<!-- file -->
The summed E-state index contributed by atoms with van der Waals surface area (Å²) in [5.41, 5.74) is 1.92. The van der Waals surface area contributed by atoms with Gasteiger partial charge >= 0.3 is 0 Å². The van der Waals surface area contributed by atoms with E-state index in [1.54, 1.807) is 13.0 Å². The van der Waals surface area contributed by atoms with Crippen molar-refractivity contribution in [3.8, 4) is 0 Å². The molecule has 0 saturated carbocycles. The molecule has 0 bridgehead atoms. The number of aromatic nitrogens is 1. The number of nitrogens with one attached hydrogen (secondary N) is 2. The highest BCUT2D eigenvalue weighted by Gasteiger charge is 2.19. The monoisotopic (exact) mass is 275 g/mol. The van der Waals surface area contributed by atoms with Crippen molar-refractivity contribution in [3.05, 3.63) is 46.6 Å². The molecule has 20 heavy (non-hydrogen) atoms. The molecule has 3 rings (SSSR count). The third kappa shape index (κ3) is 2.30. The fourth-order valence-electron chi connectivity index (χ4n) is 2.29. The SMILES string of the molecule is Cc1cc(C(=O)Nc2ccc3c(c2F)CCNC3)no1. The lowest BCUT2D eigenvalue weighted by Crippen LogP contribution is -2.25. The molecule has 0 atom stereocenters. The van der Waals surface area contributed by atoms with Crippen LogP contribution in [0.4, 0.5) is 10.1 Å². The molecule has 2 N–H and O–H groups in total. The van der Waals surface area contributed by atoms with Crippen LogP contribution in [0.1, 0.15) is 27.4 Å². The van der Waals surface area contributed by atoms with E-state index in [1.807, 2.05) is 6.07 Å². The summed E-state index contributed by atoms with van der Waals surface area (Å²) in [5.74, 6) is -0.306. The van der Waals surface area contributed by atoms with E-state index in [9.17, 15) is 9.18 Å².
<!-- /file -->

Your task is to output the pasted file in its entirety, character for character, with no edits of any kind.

The summed E-state index contributed by atoms with van der Waals surface area (Å²) in [5.41, 5.74) is 1.92. The van der Waals surface area contributed by atoms with Gasteiger partial charge >= 0.3 is 0 Å². The van der Waals surface area contributed by atoms with E-state index in [1.54, 1.807) is 13.0 Å². The van der Waals surface area contributed by atoms with Crippen molar-refractivity contribution in [3.8, 4) is 0 Å². The molecule has 0 saturated carbocycles. The molecule has 0 bridgehead atoms. The number of aromatic nitrogens is 1. The number of nitrogens with one attached hydrogen (secondary N) is 2. The highest BCUT2D eigenvalue weighted by Gasteiger charge is 2.19. The monoisotopic (exact) mass is 275 g/mol. The van der Waals surface area contributed by atoms with Crippen molar-refractivity contribution in [3.05, 3.63) is 46.6 Å². The molecule has 20 heavy (non-hydrogen) atoms. The molecule has 3 rings (SSSR count). The third kappa shape index (κ3) is 2.30. The fourth-order valence-electron chi connectivity index (χ4n) is 2.29. The SMILES string of the molecule is Cc1cc(C(=O)Nc2ccc3c(c2F)CCNC3)no1. The lowest BCUT2D eigenvalue weighted by Crippen LogP contribution is -2.25. The molecule has 0 atom stereocenters. The van der Waals surface area contributed by atoms with Crippen LogP contribution in [0.4, 0.5) is 10.1 Å². The molecule has 2 N–H and O–H groups in total. The van der Waals surface area contributed by atoms with Crippen LogP contribution in [0.1, 0.15) is 27.4 Å². The van der Waals surface area contributed by atoms with E-state index in [1.807, 2.05) is 6.07 Å². The summed E-state index contributed by atoms with van der Waals surface area (Å²) in [5.74, 6) is -0.306. The van der Waals surface area contributed by atoms with E-state index in [9.17, 15) is 9.18 Å².